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A conversation between artist Karl Haendel and Leah Levy, director of The Jay DeFeo Foundation, moderated by Claire Gilman, chief curator of The Drawing Center, on the occasion of Karl Haendel & Jay DeFeo: Pink Cup and The Facts at Mitchell-Innes & Nash, NY
September 12, 2017

Press Release

Mitchell-Innes & Nash is pleased to announce Pink Cup and The Facts, a two-person exhibition of works on paper by Karl Haendel and Jay DeFeo, on view at 1018 Madison Avenue from September 12 through October 14. The exhibition highlights the importance of drawing in each artist’s practice as well as the varied potential of the medium itself. This will be the gallery’s second exhibition of each artist and the first time the two artists will be exhibited together.

The exhibition is an exploratory dialogue between the work of two artists dedicated to the particularities of making drawings. In the process of forming the exhibition, Karl Haendel traveled from Los Angeles to The Jay DeFeo Foundation in Berkeley to spend time immersed in Jay DeFeo’s drawings, examining the range of marks, evidence of pencil hardness, effect of varied pressure, composition, and diverse subject matter in DeFeo’s work, communing with those details through the lens of his own deep experience with the medium.

Along with her dexterity across diverse mediums, including painting, photography, photocopy, and collage, Jay DeFeo (1929-1989) consistently devoted herself to meditative and labor-intensive graphite works on paper. The familiar and iconic forms in DeFeo’s oeuvre appear across subject matters and periods, including works from the Tripod, Pink Cup, Compass, and Reflections of Africa series, in which DeFeo found meaning in the studied repetition of a transmuted form over many years. Often in centrally focused compositions, the drawings can have a ghostly quality, as though the depicted object seems to appear and disappear alternatively.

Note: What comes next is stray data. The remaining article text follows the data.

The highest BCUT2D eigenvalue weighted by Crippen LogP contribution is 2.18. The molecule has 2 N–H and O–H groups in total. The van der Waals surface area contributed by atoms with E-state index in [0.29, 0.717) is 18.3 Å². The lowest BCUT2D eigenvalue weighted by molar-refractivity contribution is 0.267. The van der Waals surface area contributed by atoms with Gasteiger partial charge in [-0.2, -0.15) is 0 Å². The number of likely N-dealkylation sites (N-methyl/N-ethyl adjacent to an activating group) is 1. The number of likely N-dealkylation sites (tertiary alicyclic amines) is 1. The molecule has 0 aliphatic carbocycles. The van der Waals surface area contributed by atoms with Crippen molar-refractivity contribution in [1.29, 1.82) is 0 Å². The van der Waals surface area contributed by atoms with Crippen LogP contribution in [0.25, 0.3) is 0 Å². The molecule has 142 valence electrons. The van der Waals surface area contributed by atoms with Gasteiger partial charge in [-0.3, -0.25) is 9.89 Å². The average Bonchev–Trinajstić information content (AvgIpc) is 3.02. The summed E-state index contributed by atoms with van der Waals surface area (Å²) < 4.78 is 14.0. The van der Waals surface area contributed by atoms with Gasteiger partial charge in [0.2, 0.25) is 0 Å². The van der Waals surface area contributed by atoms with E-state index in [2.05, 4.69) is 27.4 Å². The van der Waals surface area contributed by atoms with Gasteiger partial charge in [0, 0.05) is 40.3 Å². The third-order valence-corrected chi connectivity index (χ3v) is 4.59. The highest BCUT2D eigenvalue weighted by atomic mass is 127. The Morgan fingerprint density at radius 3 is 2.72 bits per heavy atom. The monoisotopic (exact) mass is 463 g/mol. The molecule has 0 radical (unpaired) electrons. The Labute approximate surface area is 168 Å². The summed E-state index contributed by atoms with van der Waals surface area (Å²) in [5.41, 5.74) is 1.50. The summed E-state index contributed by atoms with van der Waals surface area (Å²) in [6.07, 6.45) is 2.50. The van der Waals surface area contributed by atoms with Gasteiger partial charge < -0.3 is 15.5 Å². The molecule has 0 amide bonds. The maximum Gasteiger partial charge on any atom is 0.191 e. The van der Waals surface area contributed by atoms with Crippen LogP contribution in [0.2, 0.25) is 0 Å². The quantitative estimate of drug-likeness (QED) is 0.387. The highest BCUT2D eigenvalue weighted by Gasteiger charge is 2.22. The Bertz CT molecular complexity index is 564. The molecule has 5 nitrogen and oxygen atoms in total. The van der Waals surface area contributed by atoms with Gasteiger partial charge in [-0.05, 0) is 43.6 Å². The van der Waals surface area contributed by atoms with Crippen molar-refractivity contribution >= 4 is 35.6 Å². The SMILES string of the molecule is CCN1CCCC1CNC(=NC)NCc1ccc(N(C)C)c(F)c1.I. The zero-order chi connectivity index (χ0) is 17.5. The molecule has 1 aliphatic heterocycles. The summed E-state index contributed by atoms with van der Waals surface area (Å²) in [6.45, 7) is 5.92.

While Karl Haendel’s (b. 1976) work includes drawings, installations, films, and public projects, he is best known for the production of large, labor-intensive pencil drawings, which are often presented in installation form. His work uses drawing to discover connections and affinities between seemingly disparate nodes of cultural data, drawing attention to the overlaps between the social, the political, and the personal. Through formal manipulation and repacking of pre-existing imagery, Haendel explores how our culture uses images to produce opinions, values, and beliefs and how the images we produce reflexively re-shape these frameworks.

On view in Pink Cup and The Facts are drawings by DeFeo made between 1977 and 1989 selected by Haendel, alongside works by Haendel from 2008 through 2017. One of DeFeo’s most enduring formal preoccupations is that of the fold or drape: a draped fabric head-covering, an emanating tissue, or elements of layering in collage. She frequently returns to the form in works such as Seven Dwarfs: Happy, van der Weyden, and in graphite drawings from the Reflection of Africa series, using the fold to transform a quotidian object into a kinetic abstraction that transcends its source image. Similar in form, Haendel’s work Tax Return (Crumpled) tackles the problem of rendering three-dimensional folds on a flat surface, though his choice of subject matter not so much transcends as points outwards towards broader social or political concerns. The work pictures many individual’s most obvious and resented relationship to the government, while also recalling President Trump’s unprecedented refusal to release his own tax returns.

Similarly, a formal affinity links Haendel’s The Facts (in a Rice Cake) (2017) with DeFeo’s Untitled (One O’clock Jump series) (1978): a central, circular composition with a tightly drawn surface that sharply gives way to bare periphery. DeFeo’s work is abstract and mysterious, recalling a moon or a lens to another world.  Haendel’s work is superficially legible, but its legibility only invites further questions: what are ‘the facts’ and how can this elusive concept exist within a puffed rice snack?

Despite the differing framework by which each artist engages the viewer, an enduring similarity emerges. Labor, time, and repetition combine to create a ritualized act of drawing and their devotion to the medium becomes a meditative act.